Casa 2G by stacion ARquitectura

Stación-ARquitectura were asked to make the building as basic as possible, but to also add some homely features for the residents. “The challenge was to achieve this with the least number of materials and with rational and intelligent use of them,” said architect César Guerrero.

The architects planned a bare concrete construction with minimal detailing around doors and windows. “The materials and construction processes were generated by a direct local workforce made on site,” said Guerrero, “so the house combines industrial raw materials with local artisanal workmanship.

Casa 2G is a 360 square meter single family home designed by S-AR, an architectural firm based in Monterrey, Mexico. The house was designed as a sanctuary from the surrounding urban environment, as well as a series of memorable architectural spaces with the people that live in them at their conceptual core.

Casa 2G creates sensory experiences and moments that enrich its inhabitant’s daily lives, thanks in part to its sparse materiality and handmade features, which pay tribute to the artisan work of local craftsmen. The nature of this space contrasts with false ideas of human progress in a world dominated by appearances and trends.

By taking a morning tour of Casa 2-G, the viewers are able to experience those special everyday moments spent in the house. As the windows open, we take in the natural changes in the environment, and we witness the dialogue between the house and the natural light as it evolves throughout the day. Come nightfall, the house opens up its spaces so that the light from the fire can fill us with peace as it vibrates over the raw surfaces of its walls. In Casa 2G, ordinary routine is pleasantly interrupted, and transformed into memorable moments of harmony and spiritual consciousness.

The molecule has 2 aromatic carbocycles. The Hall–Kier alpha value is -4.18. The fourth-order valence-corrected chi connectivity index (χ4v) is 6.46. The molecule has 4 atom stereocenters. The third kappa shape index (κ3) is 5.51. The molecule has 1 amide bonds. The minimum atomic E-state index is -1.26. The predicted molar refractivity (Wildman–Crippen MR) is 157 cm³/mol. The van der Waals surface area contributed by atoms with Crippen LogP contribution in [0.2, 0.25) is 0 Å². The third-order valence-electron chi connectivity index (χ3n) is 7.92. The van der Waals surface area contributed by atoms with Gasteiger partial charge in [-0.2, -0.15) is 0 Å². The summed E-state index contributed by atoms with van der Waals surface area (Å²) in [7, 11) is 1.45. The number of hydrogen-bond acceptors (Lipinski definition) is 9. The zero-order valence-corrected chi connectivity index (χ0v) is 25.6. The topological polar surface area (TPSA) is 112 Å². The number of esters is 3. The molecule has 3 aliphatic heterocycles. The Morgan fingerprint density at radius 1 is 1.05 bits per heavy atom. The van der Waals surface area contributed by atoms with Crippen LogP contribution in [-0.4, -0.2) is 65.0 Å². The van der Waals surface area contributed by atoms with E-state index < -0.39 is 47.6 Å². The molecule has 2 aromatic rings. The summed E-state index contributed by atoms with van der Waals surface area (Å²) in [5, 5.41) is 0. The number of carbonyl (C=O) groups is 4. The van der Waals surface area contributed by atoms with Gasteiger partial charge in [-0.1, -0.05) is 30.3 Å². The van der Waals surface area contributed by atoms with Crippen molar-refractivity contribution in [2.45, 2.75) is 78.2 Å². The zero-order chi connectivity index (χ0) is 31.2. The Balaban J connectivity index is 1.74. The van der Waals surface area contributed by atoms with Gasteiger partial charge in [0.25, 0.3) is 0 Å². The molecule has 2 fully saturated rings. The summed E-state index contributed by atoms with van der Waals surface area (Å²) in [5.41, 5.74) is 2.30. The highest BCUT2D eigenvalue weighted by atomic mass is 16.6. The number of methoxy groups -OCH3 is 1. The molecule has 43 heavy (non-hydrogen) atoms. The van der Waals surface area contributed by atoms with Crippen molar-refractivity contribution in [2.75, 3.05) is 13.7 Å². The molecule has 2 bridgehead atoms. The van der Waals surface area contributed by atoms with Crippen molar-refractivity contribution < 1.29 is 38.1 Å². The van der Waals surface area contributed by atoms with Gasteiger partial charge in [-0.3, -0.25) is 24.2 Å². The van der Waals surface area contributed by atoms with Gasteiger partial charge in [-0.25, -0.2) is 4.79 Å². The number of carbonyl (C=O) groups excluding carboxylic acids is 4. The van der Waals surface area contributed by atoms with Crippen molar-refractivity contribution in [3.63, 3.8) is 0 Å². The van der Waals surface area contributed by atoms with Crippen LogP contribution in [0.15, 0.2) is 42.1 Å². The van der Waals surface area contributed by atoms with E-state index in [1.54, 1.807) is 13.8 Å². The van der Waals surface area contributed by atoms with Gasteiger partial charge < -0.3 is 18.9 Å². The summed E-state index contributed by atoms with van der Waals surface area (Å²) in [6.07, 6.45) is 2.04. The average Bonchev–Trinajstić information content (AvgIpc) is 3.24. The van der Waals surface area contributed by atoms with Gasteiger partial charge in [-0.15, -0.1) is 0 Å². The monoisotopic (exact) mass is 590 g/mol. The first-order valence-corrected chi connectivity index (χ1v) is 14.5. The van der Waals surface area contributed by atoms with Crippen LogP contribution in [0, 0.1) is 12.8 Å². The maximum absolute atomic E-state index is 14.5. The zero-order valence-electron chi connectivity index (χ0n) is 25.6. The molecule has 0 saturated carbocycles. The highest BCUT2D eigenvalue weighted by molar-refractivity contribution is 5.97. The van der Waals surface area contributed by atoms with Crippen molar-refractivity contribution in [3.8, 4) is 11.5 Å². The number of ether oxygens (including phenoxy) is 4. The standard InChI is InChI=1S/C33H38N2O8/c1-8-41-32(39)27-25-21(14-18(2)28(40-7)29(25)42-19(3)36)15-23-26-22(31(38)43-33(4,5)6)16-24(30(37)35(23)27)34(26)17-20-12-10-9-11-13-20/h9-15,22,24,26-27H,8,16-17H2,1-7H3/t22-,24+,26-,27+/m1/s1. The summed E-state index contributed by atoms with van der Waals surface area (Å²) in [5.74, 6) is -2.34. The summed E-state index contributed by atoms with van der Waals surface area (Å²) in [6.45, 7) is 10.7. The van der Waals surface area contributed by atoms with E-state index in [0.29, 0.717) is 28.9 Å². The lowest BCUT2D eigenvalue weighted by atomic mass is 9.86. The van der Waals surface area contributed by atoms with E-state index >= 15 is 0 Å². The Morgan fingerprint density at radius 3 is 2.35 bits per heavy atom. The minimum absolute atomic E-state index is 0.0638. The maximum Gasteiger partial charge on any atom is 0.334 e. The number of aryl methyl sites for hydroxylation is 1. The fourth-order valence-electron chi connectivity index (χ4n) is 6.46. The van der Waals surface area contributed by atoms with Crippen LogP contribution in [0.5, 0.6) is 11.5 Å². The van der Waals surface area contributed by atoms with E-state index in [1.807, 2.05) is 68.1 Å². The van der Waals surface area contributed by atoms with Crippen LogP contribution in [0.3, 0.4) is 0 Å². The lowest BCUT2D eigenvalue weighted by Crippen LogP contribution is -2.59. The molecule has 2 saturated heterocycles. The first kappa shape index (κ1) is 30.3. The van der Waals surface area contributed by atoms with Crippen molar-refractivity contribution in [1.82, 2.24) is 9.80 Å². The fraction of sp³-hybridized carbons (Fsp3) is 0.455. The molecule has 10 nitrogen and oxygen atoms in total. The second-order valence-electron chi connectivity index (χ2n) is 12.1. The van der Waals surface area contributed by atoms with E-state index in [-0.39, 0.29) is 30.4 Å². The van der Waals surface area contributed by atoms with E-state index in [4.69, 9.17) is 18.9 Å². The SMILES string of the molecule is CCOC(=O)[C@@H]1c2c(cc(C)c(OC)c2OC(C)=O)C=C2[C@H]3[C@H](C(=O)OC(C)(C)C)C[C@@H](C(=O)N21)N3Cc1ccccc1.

Proposed as a basic house, the project is a simple rectangular volume with a courtyard that divides the social from the private area. Located in a residential area, the volume starts few meters behind the line of the street creating a courtyard for pedestrian and vehicular access.

A concrete wall with a door is to simplify the design of the facade of the house, making it as basic as possible. However, this lack of openings to the street, contrasts with a wide open interior space that visually connects the whole social area with the central patio, the backyard and the Sierra Madre Mountains filling the interior spaces with light and natural ventilation and establishing a strong dialogue with the landscape.

The private rooms are protected by a segmented wall that allows privacy; also every private room has a private patio to bring lighting and ventilation. The social area is a continuous sequence of kitchen, dining room, lounge and a large terrace that connects to the rear garden.

Doors, windows, metalwork and construction system are the most basic possible. The materials are left in a raw and natural way. Many of them have been done on site using materials and local labor with the intention of rescuing traditional constructive systems and jobs that have been displaced by a market of prefabricated materials, which generates low local employment and architecture based on repetition and mass.

Manual opening systems for windows and skylights and doors were designed especially for the project, developed by working closely with experienced local carpenters and blacksmiths. The architecture of the house invites the users to be part of their material structure. The use of the house generates a direct experience with materials, tactile sensations and a different consciousness of the elements that are part of the house in times of extreme lack of contact between people and objects and also between people and architecture. Thus 90% of the components of the house have been made by local labor and have only used the lowest number of industrial materials to preserve the essential idea of the project.

Structurally, the whole volume made of reinforced concrete made in site (walls, slabs and inverted beams) floats on a platform that helps to provide insulation for the interior space, also the orientation of the house ensures the protection of the solar incidence using the existing trees on the site which bring shade to the roof of the house and also using higher volumes of neighboring houses.

 

All Images © Ana Cecilia Garza

Info via Stación-ARquitectura

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